Escape from Tomorrow

Movie Review #766 | Alexander Diminiano

‘Escape from Tomorrow’ takes an enjoyably traumatizing look at Walt Disney World.


Directed by Randy Moore. Writer: Randy Moore. Produced by Soojin Chung and Gioia Marchese for Mankurt Media. Starring Roy Abramsohn, Katelynn Rodriguez, and Jack Dalton. Premiered at Sundance Film Festival on January 18, 2013. Distributed by PDA in theatrical limited release on October 11, 2013. Distributed by FilmBuff and PDA to video-on-demand on October 11, 2013. Not Rated by the MPAA. Runs 90 minutes.

Cinemaniac Reviews three and a half stars

“Escape from Tomorrow” is the result of terrific guerrilla filmmaking.  The film is set and was filmed is Disney World, but because Disney is aggressively restrictive of its intellectual property, the crew had to disguise the filming as a normal visit to the park.  Cinematographer Lucas Lee Graham captured the film on three Canon EOS digital cameras that are popular among tourists.  And just to keep anyone from overhearing about the movie in America, director Randy Moore travelled all the way to South Korea to hire Soojin Chung (the production editor for “Lady Vengeance”) as his film’s editor.  No one involved in the project was to say a word about it until “Escape from Tomorrow” premiered at the Sundance Film Festival on January 18, 2013.

It gets better.  Filming on location without permission is comparatively benign when we’re talking about a movie that can be seen as completely anti-Disney.  The great Roger Ebert once asked us, “Of what use is freedom of speech to those who fear to offend?”  It’s pretty much the opposite for Randy Moore, who values freedom of speech probably because his last concern in “Escape from Tomorrow” is whether he offends the audience.  That’s exactly what makes this movie such a great story, and such edgy commentary on all the superficiality of Disney World.  We watch a man lose his job, then keep from telling his wife and kids about this because he wants them to have a good vacation.  He’s not this likable for the whole film though.  He soon begins to drink to excess, stalk French girls, and lose his mind.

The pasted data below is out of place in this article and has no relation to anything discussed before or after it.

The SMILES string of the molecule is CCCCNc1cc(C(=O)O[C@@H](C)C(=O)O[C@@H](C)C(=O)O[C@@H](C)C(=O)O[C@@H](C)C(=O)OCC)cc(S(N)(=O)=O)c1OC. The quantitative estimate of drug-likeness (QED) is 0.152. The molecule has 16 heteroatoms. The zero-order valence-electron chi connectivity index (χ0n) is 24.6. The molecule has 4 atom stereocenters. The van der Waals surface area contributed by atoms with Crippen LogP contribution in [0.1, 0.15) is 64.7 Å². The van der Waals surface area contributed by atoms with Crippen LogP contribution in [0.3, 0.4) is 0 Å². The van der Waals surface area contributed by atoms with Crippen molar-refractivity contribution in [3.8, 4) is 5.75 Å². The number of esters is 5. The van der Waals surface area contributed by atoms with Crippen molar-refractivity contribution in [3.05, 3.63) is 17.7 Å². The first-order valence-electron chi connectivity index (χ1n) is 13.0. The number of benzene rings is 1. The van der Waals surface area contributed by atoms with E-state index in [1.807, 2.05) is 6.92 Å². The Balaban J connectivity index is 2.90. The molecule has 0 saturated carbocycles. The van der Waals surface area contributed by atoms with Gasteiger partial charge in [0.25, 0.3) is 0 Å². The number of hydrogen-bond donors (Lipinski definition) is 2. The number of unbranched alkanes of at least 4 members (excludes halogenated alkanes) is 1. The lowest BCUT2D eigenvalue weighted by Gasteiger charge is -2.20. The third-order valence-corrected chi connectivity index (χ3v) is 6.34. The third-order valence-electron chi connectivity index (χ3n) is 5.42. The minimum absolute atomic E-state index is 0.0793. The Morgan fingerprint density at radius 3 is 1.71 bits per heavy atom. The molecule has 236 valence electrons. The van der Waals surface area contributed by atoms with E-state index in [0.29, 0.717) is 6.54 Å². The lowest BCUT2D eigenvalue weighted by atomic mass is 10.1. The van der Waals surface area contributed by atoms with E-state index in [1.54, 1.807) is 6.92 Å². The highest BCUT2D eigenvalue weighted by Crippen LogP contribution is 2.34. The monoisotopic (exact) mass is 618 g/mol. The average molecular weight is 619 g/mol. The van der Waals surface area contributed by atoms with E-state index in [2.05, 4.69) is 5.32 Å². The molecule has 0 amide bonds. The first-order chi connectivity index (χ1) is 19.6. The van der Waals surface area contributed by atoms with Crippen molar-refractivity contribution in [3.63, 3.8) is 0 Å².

It’s basically “The Shining”, except located at the world’s epicenter of joy, not the grim Overlook Hotel.  Though this is a movie in which setting has very little to do with mood.  The whole movie presents Disney World as if it were an inescapable haunted house.  An early scene features the classic It’s a Small World ride, where the protagonist begins to see the animatronic figures giving him evil looks.  The song that accompanies the ride was removed for copyright reasons, but the music that was composed in its place is quite eerie.  Abel Korzeniowski’s score is one of the most ingenious achievements in the whole movie, in fact.  The score flows as something of a symphony, and it thoroughly mimics the sound of movie music during the Golden Age of Hollywood.  Heard alone, the music sounds harmless, as would the scores from “The Third Man” or “Vertigo”.  But the combination of that and the black-and-white cinematography seems to make the movie seem spookier, not older.

“Escape from Tomorrow” can be truly depressing to watch.  There’s no other word for a movie that shows a family who goes to Disney World and finds their trip full of anxiety and bereft of fun.  But at the same time, it’s pretty fun watching this family face nothing but trouble. This all changes around the climax, when the movie shifts gears to poke fun at the German company Siemens, for no apparent reason.  But it’s back on its feet by the last ten minutes for a great B-movie ending.  If nothing else, the finale contains a pretty clever “Alice in Wonderland” reference. ✴


4 thoughts on “Escape from Tomorrow

  1. The gimmick gets old after awhile, because as soon as it can, the movie just totally abandons it and seems to get lost in a shuffle of what it’s trying to do with its own story. Good review Alex.

Comments are closed.